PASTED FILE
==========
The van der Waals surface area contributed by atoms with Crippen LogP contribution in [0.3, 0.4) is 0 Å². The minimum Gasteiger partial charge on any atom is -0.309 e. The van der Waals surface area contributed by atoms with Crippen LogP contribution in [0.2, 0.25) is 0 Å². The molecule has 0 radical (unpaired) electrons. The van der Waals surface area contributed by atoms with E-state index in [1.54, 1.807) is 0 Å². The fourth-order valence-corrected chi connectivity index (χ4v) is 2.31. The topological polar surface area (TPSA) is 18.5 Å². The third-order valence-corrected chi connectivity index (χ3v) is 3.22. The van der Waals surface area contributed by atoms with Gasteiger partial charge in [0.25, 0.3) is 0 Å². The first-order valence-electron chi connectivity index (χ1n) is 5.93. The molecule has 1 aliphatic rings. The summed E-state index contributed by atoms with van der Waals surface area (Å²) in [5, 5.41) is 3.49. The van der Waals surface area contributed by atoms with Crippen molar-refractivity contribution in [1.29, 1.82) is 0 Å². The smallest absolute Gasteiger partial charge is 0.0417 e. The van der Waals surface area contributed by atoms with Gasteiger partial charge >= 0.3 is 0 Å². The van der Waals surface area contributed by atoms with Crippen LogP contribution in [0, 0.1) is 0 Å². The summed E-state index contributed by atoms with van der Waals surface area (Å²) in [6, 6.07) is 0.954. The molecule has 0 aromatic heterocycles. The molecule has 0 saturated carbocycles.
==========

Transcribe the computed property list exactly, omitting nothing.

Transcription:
The van der Waals surface area contributed by atoms with Crippen LogP contribution in [0.3, 0.4) is 0 Å². The minimum Gasteiger partial charge on any atom is -0.309 e. The van der Waals surface area contributed by atoms with Crippen LogP contribution in [0.2, 0.25) is 0 Å². The molecule has 0 radical (unpaired) electrons. The van der Waals surface area contributed by atoms with E-state index in [1.54, 1.807) is 0 Å². The fourth-order valence-corrected chi connectivity index (χ4v) is 2.31. The topological polar surface area (TPSA) is 18.5 Å². The third-order valence-corrected chi connectivity index (χ3v) is 3.22. The van der Waals surface area contributed by atoms with Gasteiger partial charge in [0.25, 0.3) is 0 Å². The first-order valence-electron chi connectivity index (χ1n) is 5.93. The molecule has 1 aliphatic rings. The summed E-state index contributed by atoms with van der Waals surface area (Å²) in [5, 5.41) is 3.49. The van der Waals surface area contributed by atoms with Crippen molar-refractivity contribution in [1.29, 1.82) is 0 Å². The smallest absolute Gasteiger partial charge is 0.0417 e. The van der Waals surface area contributed by atoms with Gasteiger partial charge >= 0.3 is 0 Å². The van der Waals surface area contributed by atoms with Crippen LogP contribution in [0, 0.1) is 0 Å². The summed E-state index contributed by atoms with van der Waals surface area (Å²) in [6, 6.07) is 0.954. The molecule has 0 aromatic heterocycles. The molecule has 0 saturated carbocycles.